Our Animals - Draft Mule
Our Animals > Draft Mule
A mule is the result of breeding a horse mare of any breed to an intact male donkey. The resulting mule can be a Quarter Horse mule, a Belgian mule, an Appaloosa mule, a Tennessee Walker mule, a Miniature mule… the list goes on. Whatever breed you particularly like can be used to raise that "type" of mule. Thus, in my way of thinking, mules are non-prejudiced, as they can originate from any horse breed. Likewise, the father of the mule - the donkey jack - can be any size of donkey. The Mammoth donkey, the largest, is in demand for saddle and draft mule production. Standard donkeys, however, and specifically the Large Standard donkey, can also be used in saddle mule production. Likewise, a Miniature donkey can be crossed with a Miniature horse to produce a Miniature mule. So, the resulting offspring can vary from very large draft mules over 17 hands high to the tiniest of mules under 36 inches. You can create the mule you want in one generation.
An interesting occurrence in mule production is the un-predictability of the end product. Sixteen and seventeen hand mules have originated from 14-hand mares and visa versa. Therein lies the genetic gamble that you must be prepared to take when you desire a certain type of mule. Our personal experience has been that there are some mares who, when crossed with the same Jack, have consistently similar offspring, but other mares will throw a surprise every time. I really don't know why this is, but it seems to be more of a phenomenon in mule production than in the horse-breeding world (it helps to be a gambler at heart!).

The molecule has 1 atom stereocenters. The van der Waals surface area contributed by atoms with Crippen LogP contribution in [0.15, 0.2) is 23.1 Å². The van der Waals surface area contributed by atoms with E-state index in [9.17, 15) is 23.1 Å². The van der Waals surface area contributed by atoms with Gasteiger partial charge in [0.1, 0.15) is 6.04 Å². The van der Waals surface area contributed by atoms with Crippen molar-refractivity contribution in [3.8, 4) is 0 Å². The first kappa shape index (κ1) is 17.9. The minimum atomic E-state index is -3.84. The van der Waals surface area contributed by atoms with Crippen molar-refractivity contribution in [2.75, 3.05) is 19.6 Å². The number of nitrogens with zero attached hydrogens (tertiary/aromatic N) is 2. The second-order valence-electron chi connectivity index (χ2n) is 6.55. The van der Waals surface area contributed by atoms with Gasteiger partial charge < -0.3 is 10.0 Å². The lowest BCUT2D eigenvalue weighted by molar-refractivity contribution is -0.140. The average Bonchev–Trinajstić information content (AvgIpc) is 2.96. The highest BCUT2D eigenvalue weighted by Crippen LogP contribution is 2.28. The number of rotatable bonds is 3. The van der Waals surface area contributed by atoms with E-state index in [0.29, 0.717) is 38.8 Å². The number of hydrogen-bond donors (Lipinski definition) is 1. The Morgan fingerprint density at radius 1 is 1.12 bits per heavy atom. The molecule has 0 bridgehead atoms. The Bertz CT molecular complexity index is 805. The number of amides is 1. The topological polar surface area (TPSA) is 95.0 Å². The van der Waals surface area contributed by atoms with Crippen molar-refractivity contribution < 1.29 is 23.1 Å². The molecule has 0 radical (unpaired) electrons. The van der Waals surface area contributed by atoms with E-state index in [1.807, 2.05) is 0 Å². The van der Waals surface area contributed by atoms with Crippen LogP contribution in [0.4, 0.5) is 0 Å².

Mules come in all sizes, colors and shapes. While the donkey has a strong influence on the build of the mule, the most desirable mules have a conformation more closely resembling that of the horse. The exception to this is the inheritance of the donkey's ears - to the confirmed mule lover, the longer the ears the better! Conformation is important, but to us it is secondary to having a good disposition. The bad reputation that still precedes mules in many areas of North American is a carry-over from when horse mares that were not desirable as horse breeding stock were bred to a Jack to produce something of value. The result was often an animal that could work but carried the same undesirable disposition as its mother, and was generally difficult to handle. Good mares were not bred to good Jacks, thus the mules that were raised for a time in the development of the west were often cantankerous and unpredictable.
Thankfully, those days have passed and now it is becoming more predominant to raise mules out of only good, proven mares. The result is mules that excel in beauty and disposition.